Aquatic telemetry in action.

A southern rock lobster (Jasus edwardsii) (A) and a lemon shark (Negaprion brevirostris) (D) fitted with acoustic tags are detected and logged by moored receivers (D) or mobile receivers attached to opportunistic platforms or carried by large animals (C). A juvenile green turtle (Chelonia mydas) (B) fitted with a satellite tag is monitored in real time via orbiting satellites. A grey seal (Halichoerus grypus) “bioprobe” (C), fitted with intercommunicating acoustic and satellite transmitters, transmits and receives data on animal interactions and ocean conditions.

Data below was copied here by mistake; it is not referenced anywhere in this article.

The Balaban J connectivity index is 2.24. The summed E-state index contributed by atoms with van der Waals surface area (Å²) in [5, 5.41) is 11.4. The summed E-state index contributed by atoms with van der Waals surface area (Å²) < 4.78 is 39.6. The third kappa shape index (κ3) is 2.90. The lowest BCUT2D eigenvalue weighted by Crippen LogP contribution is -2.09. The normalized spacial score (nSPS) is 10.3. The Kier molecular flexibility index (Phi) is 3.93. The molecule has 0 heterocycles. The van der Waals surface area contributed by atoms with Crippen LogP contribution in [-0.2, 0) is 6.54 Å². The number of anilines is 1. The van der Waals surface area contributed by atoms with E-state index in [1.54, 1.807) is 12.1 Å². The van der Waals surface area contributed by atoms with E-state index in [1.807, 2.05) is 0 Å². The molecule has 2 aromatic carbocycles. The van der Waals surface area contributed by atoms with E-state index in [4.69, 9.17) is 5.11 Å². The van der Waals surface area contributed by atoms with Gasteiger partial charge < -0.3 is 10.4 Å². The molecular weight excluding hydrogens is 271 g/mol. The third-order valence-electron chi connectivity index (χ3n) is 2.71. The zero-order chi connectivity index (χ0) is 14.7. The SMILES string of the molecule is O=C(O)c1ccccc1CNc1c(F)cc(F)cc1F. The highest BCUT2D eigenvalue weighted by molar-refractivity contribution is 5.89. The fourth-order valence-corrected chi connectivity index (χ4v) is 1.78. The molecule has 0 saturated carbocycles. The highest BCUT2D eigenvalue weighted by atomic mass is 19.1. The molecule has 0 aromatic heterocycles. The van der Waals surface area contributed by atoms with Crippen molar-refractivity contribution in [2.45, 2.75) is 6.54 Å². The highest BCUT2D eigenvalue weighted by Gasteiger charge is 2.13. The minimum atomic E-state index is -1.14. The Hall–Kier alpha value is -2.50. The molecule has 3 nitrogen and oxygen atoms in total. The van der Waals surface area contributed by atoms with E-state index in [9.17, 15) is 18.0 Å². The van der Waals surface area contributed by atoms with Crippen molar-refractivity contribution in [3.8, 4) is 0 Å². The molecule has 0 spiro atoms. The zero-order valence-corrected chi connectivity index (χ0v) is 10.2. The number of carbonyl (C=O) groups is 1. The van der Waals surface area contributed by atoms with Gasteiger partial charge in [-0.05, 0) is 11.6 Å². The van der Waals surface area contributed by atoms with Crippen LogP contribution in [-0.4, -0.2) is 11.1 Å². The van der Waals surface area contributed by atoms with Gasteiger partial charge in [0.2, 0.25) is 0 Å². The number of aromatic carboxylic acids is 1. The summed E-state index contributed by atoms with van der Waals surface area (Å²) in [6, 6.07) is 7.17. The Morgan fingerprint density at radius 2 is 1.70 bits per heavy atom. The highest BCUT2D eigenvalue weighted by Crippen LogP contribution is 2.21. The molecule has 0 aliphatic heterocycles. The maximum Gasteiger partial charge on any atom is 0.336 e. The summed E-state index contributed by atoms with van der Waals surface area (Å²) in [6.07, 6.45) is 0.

The distribution and interactions of aquatic organisms across space and time structure our marine, freshwater, and estuarine ecosystems. Over the past decade, technological advances in telemetry have transformed our ability to observe aquatic animal behavior and movement. These advances are now providing unprecedented ecological insights by connecting animal movements with measures of their physiology and environment. These developments are revolutionizing the scope and scale of questions that can be asked about the causes and consequences of movement and are redefining how we view and manage individuals, populations, and entire ecosystems. The next advance in aquatic telemetry will be the development of a global collaborative effort to facilitate infrastructure and data sharing and management over scales not previously possible.